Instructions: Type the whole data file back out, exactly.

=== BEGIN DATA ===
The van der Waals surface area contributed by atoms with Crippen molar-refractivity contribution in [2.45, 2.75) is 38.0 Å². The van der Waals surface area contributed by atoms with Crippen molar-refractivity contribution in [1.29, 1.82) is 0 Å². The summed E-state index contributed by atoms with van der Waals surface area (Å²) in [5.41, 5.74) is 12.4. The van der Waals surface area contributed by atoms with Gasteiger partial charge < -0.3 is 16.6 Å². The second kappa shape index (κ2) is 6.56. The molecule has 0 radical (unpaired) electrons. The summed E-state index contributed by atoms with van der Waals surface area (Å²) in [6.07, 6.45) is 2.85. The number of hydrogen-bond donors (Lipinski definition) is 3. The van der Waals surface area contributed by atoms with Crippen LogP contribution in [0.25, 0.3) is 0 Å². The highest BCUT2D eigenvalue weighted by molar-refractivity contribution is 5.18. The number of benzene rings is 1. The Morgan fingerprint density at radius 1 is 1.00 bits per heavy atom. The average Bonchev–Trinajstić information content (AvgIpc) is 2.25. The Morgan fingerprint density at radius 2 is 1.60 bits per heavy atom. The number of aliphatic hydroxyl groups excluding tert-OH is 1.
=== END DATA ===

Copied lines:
The van der Waals surface area contributed by atoms with Crippen molar-refractivity contribution in [2.45, 2.75) is 38.0 Å². The van der Waals surface area contributed by atoms with Crippen molar-refractivity contribution in [1.29, 1.82) is 0 Å². The summed E-state index contributed by atoms with van der Waals surface area (Å²) in [5.41, 5.74) is 12.4. The van der Waals surface area contributed by atoms with Gasteiger partial charge < -0.3 is 16.6 Å². The second kappa shape index (κ2) is 6.56. The molecule has 0 radical (unpaired) electrons. The summed E-state index contributed by atoms with van der Waals surface area (Å²) in [6.07, 6.45) is 2.85. The number of hydrogen-bond donors (Lipinski definition) is 3. The van der Waals surface area contributed by atoms with Crippen LogP contribution in [0.25, 0.3) is 0 Å². The highest BCUT2D eigenvalue weighted by molar-refractivity contribution is 5.18. The number of benzene rings is 1. The Morgan fingerprint density at radius 1 is 1.00 bits per heavy atom. The average Bonchev–Trinajstić information content (AvgIpc) is 2.25. The Morgan fingerprint density at radius 2 is 1.60 bits per heavy atom. The number of aliphatic hydroxyl groups excluding tert-OH is 1.